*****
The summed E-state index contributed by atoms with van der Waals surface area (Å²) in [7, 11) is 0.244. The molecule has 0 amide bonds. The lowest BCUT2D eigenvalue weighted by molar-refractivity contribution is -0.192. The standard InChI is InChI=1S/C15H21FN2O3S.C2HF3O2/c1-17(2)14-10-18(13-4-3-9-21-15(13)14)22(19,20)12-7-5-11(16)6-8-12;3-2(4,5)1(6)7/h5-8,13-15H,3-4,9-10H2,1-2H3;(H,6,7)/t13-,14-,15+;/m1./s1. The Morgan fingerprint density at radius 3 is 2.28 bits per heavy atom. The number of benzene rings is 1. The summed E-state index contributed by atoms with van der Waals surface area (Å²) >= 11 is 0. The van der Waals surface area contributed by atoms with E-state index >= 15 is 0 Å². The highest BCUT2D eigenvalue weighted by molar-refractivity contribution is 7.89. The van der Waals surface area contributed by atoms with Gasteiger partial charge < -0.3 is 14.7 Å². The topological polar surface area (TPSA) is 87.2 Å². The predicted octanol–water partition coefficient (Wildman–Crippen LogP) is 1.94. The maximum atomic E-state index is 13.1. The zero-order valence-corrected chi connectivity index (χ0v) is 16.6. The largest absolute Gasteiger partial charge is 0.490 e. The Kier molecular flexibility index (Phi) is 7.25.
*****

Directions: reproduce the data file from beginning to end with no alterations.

The summed E-state index contributed by atoms with van der Waals surface area (Å²) in [7, 11) is 0.244. The molecule has 0 amide bonds. The lowest BCUT2D eigenvalue weighted by molar-refractivity contribution is -0.192. The standard InChI is InChI=1S/C15H21FN2O3S.C2HF3O2/c1-17(2)14-10-18(13-4-3-9-21-15(13)14)22(19,20)12-7-5-11(16)6-8-12;3-2(4,5)1(6)7/h5-8,13-15H,3-4,9-10H2,1-2H3;(H,6,7)/t13-,14-,15+;/m1./s1. The Morgan fingerprint density at radius 3 is 2.28 bits per heavy atom. The number of benzene rings is 1. The summed E-state index contributed by atoms with van der Waals surface area (Å²) >= 11 is 0. The van der Waals surface area contributed by atoms with E-state index >= 15 is 0 Å². The highest BCUT2D eigenvalue weighted by molar-refractivity contribution is 7.89. The van der Waals surface area contributed by atoms with Gasteiger partial charge < -0.3 is 14.7 Å². The topological polar surface area (TPSA) is 87.2 Å². The predicted octanol–water partition coefficient (Wildman–Crippen LogP) is 1.94. The maximum atomic E-state index is 13.1. The zero-order valence-corrected chi connectivity index (χ0v) is 16.6. The largest absolute Gasteiger partial charge is 0.490 e. The Kier molecular flexibility index (Phi) is 7.25.